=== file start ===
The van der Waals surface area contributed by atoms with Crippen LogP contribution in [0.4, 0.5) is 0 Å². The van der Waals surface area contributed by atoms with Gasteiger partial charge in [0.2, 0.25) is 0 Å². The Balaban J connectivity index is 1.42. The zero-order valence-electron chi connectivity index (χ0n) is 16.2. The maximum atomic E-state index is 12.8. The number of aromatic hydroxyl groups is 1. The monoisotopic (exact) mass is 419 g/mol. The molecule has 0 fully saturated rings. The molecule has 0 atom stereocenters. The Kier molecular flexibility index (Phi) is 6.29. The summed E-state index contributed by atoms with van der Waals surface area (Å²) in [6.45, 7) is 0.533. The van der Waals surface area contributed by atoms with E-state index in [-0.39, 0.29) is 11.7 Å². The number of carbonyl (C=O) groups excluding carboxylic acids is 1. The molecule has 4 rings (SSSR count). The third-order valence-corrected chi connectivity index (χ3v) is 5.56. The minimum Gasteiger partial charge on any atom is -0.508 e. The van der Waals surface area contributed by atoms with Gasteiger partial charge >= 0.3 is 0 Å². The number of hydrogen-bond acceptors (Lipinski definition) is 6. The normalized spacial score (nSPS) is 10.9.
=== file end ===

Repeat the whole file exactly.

The van der Waals surface area contributed by atoms with Crippen LogP contribution in [0.4, 0.5) is 0 Å². The van der Waals surface area contributed by atoms with Gasteiger partial charge in [0.2, 0.25) is 0 Å². The Balaban J connectivity index is 1.42. The zero-order valence-electron chi connectivity index (χ0n) is 16.2. The maximum atomic E-state index is 12.8. The number of aromatic hydroxyl groups is 1. The monoisotopic (exact) mass is 419 g/mol. The molecule has 0 fully saturated rings. The molecule has 0 atom stereocenters. The Kier molecular flexibility index (Phi) is 6.29. The summed E-state index contributed by atoms with van der Waals surface area (Å²) in [6.45, 7) is 0.533. The van der Waals surface area contributed by atoms with E-state index in [-0.39, 0.29) is 11.7 Å². The number of carbonyl (C=O) groups excluding carboxylic acids is 1. The molecule has 4 rings (SSSR count). The third-order valence-corrected chi connectivity index (χ3v) is 5.56. The minimum Gasteiger partial charge on any atom is -0.508 e. The van der Waals surface area contributed by atoms with Gasteiger partial charge >= 0.3 is 0 Å². The number of hydrogen-bond acceptors (Lipinski definition) is 6. The normalized spacial score (nSPS) is 10.9.